Joseph Brodsky's last volume of poems in English, So Forth, represents eight years of masterful self-translation from the Russian, as well as a by now substantial body of work written directly in English. At the time of his death in 1996 Brodsky was recognized as one of the great poets of his mother tongue; yet after twenty-four years in the ...
Joseph Brodsky's last volume of poems in English, So Forth, represents eight years of masterful self-translation from the Russian, as well as a by now substantial body of work written directly in English. At the time of his death in 1996 Brodsky was recognized as one of the great poets of his mother tongue; yet after twenty-four years in the United States, and decades of teaching and studying poetry in English, he had become a master of his adoptive language as well. The poems collected here reflect the many milieus he inhabited - rural Massachusetts, New York City, his native St. Petersburg, the great cities of Europe - but they are the voice of a citizen of the world, exploring the territories of language itself.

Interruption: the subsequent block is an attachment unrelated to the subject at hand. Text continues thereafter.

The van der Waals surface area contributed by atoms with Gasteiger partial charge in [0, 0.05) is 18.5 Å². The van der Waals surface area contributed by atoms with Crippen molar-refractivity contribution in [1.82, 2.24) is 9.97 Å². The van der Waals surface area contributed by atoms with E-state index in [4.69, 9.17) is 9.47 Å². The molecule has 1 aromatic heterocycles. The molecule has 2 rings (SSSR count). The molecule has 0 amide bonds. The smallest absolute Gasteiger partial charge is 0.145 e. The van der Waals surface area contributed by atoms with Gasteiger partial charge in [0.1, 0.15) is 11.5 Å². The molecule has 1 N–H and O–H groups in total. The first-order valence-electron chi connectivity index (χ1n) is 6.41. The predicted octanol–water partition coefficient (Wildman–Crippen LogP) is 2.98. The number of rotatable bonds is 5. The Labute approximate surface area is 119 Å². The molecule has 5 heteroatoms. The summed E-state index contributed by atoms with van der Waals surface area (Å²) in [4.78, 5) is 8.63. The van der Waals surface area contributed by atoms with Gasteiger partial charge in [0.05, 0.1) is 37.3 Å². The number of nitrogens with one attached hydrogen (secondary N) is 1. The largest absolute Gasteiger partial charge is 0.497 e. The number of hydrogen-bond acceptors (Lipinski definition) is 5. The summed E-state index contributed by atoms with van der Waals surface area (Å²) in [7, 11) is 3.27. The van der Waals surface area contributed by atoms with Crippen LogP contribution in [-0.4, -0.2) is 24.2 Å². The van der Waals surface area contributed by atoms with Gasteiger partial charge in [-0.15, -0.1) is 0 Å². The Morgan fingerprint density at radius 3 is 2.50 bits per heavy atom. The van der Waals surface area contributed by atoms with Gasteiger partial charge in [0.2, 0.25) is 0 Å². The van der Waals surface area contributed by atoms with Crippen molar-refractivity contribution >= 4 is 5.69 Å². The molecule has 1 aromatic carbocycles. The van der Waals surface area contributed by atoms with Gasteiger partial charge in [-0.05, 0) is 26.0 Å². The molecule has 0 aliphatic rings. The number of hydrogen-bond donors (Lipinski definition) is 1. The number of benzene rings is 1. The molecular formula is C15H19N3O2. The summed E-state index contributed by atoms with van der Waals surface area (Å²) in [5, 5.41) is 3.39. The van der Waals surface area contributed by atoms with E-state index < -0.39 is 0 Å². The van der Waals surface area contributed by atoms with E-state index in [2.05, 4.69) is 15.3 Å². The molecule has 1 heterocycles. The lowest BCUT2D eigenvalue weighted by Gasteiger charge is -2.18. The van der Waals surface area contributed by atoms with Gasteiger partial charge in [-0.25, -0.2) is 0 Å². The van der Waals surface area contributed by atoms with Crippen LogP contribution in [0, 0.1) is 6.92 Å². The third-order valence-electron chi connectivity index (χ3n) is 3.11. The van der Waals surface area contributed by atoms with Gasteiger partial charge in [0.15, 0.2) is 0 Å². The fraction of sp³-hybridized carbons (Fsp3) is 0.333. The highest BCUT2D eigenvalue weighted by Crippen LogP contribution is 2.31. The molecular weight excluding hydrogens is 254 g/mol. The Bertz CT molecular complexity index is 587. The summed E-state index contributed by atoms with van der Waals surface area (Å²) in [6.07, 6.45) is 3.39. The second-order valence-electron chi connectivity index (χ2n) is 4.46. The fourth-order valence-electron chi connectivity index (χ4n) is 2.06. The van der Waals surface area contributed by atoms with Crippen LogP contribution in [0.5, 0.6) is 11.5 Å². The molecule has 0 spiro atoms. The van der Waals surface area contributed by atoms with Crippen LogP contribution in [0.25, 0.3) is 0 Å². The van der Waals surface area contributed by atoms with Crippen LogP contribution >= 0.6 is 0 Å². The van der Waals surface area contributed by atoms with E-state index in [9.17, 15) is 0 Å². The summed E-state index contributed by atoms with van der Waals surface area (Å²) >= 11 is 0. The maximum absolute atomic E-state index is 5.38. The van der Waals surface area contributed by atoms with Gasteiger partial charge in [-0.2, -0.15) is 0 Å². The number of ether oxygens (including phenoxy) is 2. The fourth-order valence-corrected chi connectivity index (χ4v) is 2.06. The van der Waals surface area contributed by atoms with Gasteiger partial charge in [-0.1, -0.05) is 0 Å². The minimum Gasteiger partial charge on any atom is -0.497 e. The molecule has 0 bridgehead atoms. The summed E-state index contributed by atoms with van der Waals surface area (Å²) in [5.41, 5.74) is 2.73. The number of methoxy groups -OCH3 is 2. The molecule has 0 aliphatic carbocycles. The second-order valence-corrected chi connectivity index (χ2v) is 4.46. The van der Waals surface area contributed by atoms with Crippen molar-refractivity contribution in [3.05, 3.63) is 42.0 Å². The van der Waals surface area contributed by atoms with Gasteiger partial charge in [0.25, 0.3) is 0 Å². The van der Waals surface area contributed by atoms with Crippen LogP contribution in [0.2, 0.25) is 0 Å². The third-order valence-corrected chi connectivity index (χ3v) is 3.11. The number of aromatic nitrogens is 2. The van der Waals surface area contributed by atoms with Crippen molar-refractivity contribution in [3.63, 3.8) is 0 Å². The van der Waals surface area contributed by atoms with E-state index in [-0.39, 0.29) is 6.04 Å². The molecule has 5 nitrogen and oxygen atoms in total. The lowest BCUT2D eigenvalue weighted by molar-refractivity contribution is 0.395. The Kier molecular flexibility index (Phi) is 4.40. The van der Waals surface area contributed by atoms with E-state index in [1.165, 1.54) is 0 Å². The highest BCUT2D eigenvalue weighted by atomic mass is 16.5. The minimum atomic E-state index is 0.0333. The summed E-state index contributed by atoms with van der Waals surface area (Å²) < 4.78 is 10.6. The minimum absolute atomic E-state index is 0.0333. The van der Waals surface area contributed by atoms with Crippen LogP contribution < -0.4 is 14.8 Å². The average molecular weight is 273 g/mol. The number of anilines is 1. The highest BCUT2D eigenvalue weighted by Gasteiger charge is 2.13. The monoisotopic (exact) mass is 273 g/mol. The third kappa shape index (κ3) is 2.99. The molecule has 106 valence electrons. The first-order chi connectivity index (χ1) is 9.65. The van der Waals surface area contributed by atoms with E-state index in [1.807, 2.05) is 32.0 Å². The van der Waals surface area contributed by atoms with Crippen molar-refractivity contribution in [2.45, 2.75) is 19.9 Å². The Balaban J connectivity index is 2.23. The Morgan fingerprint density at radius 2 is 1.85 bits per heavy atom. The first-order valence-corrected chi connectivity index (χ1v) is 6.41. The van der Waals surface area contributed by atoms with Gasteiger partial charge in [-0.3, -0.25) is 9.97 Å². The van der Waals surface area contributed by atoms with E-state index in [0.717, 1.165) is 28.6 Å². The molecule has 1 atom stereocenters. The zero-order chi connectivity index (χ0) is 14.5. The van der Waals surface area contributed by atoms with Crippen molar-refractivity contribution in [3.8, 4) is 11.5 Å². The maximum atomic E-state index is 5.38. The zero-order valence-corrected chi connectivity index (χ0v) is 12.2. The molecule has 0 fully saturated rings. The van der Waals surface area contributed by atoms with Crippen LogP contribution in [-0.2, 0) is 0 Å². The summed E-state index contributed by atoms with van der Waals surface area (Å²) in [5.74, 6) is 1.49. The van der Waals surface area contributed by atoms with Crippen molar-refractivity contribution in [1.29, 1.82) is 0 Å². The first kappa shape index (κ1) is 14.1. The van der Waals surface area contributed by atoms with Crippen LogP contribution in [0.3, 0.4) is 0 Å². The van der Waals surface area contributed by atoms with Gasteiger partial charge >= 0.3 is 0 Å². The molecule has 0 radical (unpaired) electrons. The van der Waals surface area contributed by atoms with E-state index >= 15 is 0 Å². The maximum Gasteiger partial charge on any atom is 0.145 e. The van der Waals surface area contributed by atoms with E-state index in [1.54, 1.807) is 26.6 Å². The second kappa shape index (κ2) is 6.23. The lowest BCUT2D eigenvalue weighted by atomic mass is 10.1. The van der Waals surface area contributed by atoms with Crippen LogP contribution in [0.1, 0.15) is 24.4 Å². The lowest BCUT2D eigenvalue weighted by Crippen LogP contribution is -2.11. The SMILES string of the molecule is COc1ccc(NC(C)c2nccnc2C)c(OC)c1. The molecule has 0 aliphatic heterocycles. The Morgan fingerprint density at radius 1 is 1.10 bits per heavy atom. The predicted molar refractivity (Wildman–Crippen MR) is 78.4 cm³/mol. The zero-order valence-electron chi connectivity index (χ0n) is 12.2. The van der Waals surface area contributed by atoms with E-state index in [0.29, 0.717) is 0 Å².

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Publishers Weekly, 1996-06-24 Nobel laureate Brodsky completed work on this sobering and brilliant collection just a week before his death this past January. Over a third of the poems collected here were written in English, Brodsky's adopted language, and the poet himself translated the rest from Russian, sometimes in collaboration. The tone of erudite melancholy which has always flavored Brodsky's verse is here so pervaded with thoughts of exile and mortality as to sometimes verge on outright despair. Among the collection's strongest works is "A Footnote to Weather Forecasts," in which "snowflakes float in the air like a good example/ of poise in a vacuum." In "New Life," Brodsky muses that "Ultimately, one's unbound/ curiosity about these empty zones,/ about these objectless vistas, is what art seems to be all about." Yet, many of these poems, especially those written in English, have a more colloquial, slang-infused rhyming style which owes a pronounced debt to Auden, as in "Song of Welcome": "Here's your food, here's your drink./ Also some thoughts, if you care to think." "Lullaby" shares its title with one of Auden's most famous verses: "Grow accustomed to the desert/ as to fate/ lest you find it omnipresent/ much too late." Brodsky doesn't always seem fully comfortable in this more casual mode; often his slang is clearly not that of a native speaker. But this is a small quibble in the face of an astonishing collection from a writer able to mix the cerebral and the sensual, the political and the intimate, the elegiac and the comic. In the book's final poem, "Taps," Brodsky, imagining his death, seems to offer a self-effacing wink, as if he were amused by the power he claims for poetry: "I'll twinkle among the wires, a sky's lieutenant,/ and hide in clouds when thunder roars,/ blind to the troops as they fold their pennant/ and run, pursued by the pen, in droves." Brodsky's death is a loss to literature; his final collection of poems is the best consolation we could ask for. (Sept.)
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